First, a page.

A recent Gallup Poll indicated that residents of Hawaii enjoy the highest level of well-being in America.
Last August I sat in the busy parking lot of Waipouli Town Center in Kapaa, on the Hawaiian island of Kauai, the most remote island in the world. I was virtually inhaling an Ahi Tuna wrap courtesy of Mermaid's Café, just across Kuhio Highway.
Laced with potent wasabi and filled with brown rice to both sate the belly and temper the fire of the spice, the wrap had just enough kick to oust me from a vacation induced haze.
I saw masses of rental cars, hassled parents, harried folks living typical American strip-mall lives, just in a different place. It's surprising how unwell one can seem to be in Hawaii!
A refreshing OnoPops Pineapple La Hing paleta from Java Kai (a hip coffee shop next to Mermaid's Cafe), cooled the palate. Licking every last sticky drop of that delicious, simply complicated frozen treat, I realized: those crazy tourists plainly needed some Aloha.
Trite? Clichéd? Not really. Aloha means much more than hello in Hawaiian. Aloha is a ray of calm yet steady tropical sunshine: a natural, unpretentious, heartfelt expression that slowly spreads its message of warm welcome, care, inclusivity and contentment. Aloha quintessentially is well-being.
What does this have to do with food? Everything! Leave the all-inclusive resort, get out of traffic headed to touristy locales and overpriced touristy activities: find an island chockablock with culinary delights and interesting people who will lead you to Aloha!
Mike Stewart is the owner of Uncle Mikey's Dried Fruit, the best snack you've probably never tasted. Typical dried fruits will be forever banned from your pantry the minute you taste his hand cut, sugar free, "No weird stuff in it" pineapple, banana, mango, papaya, Hawaiian Mountain Apple, star fruit and wild guava delicacies. Mango, banana and pineapple grow year round in Hawaii, while other fruit bloom three to four times. In fact, star fruit and guava are so ubiquitous on Kauai, they are practically considered weeds and folks beg Mike to pick their crop before the fruit flies set in. Mike orders fruit from wholesalers or harvests it himself, sometimes from his friend's back-yard trees. He hand-cuts the fruit, about 1,500 pounds per week, and dries it at low temperatures to retain the nutrition, color and most importantly the flavor of the fruit. To taste Uncle Mikey's is to taste the very essence of a tropical fruit. Literally. Ninety percent of the weight of fruit is lost in the dehydrator: 400 pounds of cut pineapple become just 32 pounds of dried fruit.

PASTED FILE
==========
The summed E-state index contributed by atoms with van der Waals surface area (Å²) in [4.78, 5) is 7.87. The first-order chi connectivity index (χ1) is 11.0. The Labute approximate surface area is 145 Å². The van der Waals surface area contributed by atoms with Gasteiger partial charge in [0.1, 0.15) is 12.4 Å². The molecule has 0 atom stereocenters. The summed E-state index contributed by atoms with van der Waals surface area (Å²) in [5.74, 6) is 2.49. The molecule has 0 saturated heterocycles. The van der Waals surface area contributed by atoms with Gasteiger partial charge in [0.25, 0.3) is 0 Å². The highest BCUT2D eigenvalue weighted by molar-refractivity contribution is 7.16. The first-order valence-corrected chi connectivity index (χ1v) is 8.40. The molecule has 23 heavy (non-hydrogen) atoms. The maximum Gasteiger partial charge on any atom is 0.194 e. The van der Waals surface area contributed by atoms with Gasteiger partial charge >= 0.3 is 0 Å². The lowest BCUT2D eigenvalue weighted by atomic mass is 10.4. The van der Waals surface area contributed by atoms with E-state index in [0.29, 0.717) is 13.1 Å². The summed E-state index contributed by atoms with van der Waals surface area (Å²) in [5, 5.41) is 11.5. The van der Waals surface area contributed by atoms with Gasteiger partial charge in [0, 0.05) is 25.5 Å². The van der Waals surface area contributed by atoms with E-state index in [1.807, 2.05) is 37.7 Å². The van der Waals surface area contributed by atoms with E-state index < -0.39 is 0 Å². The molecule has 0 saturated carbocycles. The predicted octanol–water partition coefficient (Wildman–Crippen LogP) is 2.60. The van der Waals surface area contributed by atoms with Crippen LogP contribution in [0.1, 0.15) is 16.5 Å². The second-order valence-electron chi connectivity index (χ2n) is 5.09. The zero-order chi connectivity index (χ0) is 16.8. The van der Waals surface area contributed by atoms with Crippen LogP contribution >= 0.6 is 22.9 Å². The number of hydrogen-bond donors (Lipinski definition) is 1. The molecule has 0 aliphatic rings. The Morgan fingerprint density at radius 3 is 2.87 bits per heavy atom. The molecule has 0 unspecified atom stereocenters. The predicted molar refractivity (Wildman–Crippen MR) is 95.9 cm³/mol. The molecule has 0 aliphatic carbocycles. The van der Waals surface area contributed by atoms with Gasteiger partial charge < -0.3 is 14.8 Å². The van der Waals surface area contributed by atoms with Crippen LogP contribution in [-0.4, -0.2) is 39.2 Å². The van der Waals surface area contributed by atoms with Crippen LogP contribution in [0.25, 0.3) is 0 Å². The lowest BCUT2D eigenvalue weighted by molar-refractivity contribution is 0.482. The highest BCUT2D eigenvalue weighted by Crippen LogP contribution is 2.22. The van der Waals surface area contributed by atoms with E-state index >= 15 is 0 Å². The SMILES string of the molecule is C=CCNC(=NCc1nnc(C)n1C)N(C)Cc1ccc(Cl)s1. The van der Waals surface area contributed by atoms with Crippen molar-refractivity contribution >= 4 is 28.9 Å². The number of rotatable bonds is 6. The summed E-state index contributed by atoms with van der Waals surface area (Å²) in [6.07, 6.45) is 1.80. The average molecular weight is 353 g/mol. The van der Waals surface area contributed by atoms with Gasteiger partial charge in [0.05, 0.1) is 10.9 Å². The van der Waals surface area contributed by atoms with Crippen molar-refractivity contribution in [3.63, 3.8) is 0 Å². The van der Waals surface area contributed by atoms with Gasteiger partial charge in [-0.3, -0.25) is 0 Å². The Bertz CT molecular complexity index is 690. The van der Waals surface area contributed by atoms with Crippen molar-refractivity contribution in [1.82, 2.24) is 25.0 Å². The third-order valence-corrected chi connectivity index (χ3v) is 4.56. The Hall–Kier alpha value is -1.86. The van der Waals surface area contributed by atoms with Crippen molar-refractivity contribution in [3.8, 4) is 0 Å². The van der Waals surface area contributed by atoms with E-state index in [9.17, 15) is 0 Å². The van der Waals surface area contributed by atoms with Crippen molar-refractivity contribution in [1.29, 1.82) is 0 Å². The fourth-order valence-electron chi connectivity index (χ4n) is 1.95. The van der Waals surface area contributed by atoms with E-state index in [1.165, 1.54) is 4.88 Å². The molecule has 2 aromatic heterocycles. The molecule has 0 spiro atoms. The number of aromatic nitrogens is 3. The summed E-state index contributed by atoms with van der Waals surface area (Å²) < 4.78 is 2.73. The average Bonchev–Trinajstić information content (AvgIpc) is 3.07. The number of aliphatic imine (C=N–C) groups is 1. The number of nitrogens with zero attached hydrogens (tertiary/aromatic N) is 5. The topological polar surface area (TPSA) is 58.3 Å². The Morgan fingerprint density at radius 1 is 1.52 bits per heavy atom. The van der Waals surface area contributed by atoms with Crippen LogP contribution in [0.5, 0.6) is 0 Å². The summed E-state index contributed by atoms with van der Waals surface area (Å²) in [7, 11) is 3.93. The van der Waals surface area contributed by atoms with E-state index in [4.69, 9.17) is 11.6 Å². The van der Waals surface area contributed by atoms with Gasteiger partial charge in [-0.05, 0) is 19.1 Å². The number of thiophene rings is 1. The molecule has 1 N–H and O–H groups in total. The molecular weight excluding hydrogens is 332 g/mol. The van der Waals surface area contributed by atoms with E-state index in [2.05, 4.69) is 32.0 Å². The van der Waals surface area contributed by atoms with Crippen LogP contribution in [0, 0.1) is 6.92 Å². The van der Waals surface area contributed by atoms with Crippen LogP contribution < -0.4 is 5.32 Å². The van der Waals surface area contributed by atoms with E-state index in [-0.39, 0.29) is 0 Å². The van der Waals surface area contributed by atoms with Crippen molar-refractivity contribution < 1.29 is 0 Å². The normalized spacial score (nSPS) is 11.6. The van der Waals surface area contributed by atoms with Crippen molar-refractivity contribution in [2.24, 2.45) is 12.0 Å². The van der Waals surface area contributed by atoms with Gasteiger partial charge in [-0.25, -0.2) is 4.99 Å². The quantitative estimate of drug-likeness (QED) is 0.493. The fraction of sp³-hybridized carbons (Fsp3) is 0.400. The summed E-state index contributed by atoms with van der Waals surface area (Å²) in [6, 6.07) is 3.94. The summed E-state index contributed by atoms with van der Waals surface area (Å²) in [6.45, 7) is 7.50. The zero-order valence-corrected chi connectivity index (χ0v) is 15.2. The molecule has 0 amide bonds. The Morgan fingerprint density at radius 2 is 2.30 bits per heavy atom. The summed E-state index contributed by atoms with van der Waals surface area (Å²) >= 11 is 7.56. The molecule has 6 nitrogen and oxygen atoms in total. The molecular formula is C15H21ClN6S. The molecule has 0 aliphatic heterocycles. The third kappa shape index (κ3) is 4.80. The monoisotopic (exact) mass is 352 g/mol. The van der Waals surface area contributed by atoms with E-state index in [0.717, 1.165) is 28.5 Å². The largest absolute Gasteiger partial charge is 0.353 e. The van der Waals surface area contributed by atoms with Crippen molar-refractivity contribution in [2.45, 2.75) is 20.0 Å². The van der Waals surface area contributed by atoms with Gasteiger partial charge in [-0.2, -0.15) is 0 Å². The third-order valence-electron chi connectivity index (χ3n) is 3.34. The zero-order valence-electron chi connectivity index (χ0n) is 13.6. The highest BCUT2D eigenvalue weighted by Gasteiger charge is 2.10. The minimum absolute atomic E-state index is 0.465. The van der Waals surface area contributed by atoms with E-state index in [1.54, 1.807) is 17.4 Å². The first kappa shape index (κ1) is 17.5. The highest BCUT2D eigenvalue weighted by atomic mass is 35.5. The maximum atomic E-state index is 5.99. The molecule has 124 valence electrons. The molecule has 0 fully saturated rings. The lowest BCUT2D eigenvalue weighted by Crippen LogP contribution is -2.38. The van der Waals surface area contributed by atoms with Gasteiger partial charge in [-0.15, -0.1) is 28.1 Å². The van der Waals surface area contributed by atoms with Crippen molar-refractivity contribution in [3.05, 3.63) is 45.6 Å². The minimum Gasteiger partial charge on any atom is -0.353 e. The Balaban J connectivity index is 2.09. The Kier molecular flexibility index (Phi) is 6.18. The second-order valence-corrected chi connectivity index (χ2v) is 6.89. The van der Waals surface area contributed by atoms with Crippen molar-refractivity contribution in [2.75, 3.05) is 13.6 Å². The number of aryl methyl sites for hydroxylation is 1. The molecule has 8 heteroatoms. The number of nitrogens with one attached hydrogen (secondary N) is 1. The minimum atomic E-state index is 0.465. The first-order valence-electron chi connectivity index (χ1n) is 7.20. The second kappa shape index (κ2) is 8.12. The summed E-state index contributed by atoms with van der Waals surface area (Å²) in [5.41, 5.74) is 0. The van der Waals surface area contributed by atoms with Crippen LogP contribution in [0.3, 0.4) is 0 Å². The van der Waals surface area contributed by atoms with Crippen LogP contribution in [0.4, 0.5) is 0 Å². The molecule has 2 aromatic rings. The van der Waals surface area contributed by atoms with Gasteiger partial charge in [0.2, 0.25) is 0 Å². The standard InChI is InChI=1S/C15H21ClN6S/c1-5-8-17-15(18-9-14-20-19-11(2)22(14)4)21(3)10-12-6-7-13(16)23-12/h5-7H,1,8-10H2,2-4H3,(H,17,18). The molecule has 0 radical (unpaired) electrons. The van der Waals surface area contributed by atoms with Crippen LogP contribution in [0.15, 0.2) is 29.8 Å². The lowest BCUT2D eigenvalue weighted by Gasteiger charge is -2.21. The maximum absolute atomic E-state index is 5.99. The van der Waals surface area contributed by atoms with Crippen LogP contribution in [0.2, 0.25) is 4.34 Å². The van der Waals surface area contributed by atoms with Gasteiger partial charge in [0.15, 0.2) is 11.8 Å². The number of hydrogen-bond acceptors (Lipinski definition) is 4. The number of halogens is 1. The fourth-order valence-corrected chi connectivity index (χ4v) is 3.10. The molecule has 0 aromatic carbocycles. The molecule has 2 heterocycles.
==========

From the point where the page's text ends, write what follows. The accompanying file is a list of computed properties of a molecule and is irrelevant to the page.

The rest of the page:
Despite a surge of development since the 1980s, Kauai, known as the Garden Isle, remains primarily agricultural. As you drive away from the beach, toward the mountains, verdant rolling hills are shadowed by steep mountains. The land is green, lush and productive, studded here and there with wild streams, roaming cattle and orchards of mango or nut trees. The landscape is stunning and surprisingly reminiscent of the mid-Atlantic piedmont farm country in spring.
If you dare to leave your resort or rental, you'll have the chance to meet Kauai farmers, many of whom have mango, banana, pineapple or avocado trees as edible landscape in their yards. They sell produce at unmanned tables alongside the road, at small fruit stands, natural foods stores or at farmers markets. Farmers markets are popular here, especially among the locals. Most markets allow a preview but absolutely no buying prior to opening, which is marked by a bell or a honk and a mad rush to favorite vendors. The island is pervasive with lovers of all things natural, organic and of course, grown with Aloha, but competition for the best goods is surprisingly competitive. Since the island has only one road, the markets are located conveniently and frequently along the highway.